Purpose: To report the visual and anatomic outcomes of eyes with exceedingly long-term silicone oil tamponade. Methods: A retrospective chart review of 43 eyes of 41 patients with silicone oil tamponade for 5 years or more. Rates of retinal reattachment, visual acuity, and complications are presented. Further analysis was performed to identify if silicone oil complications are more common in eyes with lower vision. For this, cases were divided into group A-visual acuity of 20/400 or better and group B-visual acuity of less than 20/400. Results: Mean silicone oil duration was 12.6 ± 6.3 years. The etiology at presentation included: recurrent RRD (60.46%), RRD secondary to trauma (25.58%), and TRD (13.95%). Ninety-three percent of eyes underwent at least one ocular surgery before the vitrectomy with silicone oil tamponade. The retinal attachment rate was 55.8%. Mean visual acuity at presentation was 2.03 ± 0.6 logMAR, and at the final follow-up, 1.85 ± 0.78 logMAR (p = 0.166). Emulsification developed in 33.3% of cases, glaucoma in 28.6%, band keratopathy in 21.4%, and corneal decompensation in 16.7%. In 26.2% of eyes, the final visual acuity was 20/400 or better (group A). In 73.8% of eyes, final visual acuity was worse than 20/400 (group B). The rates of silicone oil emulsification and glaucoma were not statistically significant between groups. Conclusions: Long-term silicone oil tamponade is a possible option in eyes with complicated retinal detachment following multiple intravitreal procedures, although the complication rates are relatively high. In 26.2% of eyes, visual acuity of 20/400 or better can be preserved for many years.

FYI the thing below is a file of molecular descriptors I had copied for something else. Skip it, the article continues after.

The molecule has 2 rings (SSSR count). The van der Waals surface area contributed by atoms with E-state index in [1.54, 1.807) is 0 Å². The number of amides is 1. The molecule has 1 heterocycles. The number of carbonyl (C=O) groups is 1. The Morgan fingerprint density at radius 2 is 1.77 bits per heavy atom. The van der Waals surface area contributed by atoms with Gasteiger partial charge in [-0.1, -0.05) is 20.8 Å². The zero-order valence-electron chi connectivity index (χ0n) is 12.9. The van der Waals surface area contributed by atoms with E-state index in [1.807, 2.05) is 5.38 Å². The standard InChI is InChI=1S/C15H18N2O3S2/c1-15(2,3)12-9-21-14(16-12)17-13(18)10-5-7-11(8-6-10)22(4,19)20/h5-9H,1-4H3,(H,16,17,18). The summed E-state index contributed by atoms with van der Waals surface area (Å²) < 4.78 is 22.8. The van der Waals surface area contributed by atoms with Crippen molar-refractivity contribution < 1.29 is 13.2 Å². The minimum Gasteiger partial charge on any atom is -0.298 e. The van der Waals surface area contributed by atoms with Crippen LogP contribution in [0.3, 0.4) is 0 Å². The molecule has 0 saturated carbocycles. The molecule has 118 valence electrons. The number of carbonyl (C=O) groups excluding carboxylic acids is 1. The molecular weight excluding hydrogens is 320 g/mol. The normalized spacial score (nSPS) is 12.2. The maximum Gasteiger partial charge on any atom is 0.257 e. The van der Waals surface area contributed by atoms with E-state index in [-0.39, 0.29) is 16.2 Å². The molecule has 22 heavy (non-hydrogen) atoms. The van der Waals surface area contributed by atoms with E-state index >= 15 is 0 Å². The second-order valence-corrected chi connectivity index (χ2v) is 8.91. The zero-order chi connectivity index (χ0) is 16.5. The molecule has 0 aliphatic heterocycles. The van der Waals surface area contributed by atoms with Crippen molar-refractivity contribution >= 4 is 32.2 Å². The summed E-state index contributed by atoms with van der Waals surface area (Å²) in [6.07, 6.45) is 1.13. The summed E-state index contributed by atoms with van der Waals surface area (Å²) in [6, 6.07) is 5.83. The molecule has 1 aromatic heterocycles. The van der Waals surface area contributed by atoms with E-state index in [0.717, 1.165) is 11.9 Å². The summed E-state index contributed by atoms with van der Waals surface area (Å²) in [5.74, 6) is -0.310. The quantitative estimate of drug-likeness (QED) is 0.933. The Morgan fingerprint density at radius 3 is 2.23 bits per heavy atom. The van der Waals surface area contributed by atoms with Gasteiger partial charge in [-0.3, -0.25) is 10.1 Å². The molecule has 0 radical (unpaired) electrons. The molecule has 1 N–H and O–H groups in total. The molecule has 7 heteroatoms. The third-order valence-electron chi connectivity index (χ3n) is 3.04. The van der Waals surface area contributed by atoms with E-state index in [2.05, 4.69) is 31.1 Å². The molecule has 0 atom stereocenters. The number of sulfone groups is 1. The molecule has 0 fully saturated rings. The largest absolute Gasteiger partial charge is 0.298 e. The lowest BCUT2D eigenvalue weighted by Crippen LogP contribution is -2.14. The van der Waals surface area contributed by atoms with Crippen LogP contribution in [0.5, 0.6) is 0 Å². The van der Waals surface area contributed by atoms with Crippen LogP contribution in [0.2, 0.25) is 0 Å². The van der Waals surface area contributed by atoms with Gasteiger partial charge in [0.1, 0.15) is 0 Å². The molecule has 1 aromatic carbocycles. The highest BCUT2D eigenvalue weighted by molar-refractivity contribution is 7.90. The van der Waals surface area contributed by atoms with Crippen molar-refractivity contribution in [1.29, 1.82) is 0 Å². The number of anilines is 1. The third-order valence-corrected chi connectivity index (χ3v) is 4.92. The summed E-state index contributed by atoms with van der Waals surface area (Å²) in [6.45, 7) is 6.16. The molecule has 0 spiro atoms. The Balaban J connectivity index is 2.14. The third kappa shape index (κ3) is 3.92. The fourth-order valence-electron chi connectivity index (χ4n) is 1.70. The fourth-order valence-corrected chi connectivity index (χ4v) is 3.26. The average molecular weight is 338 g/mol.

- Long-term silicone oil tamponade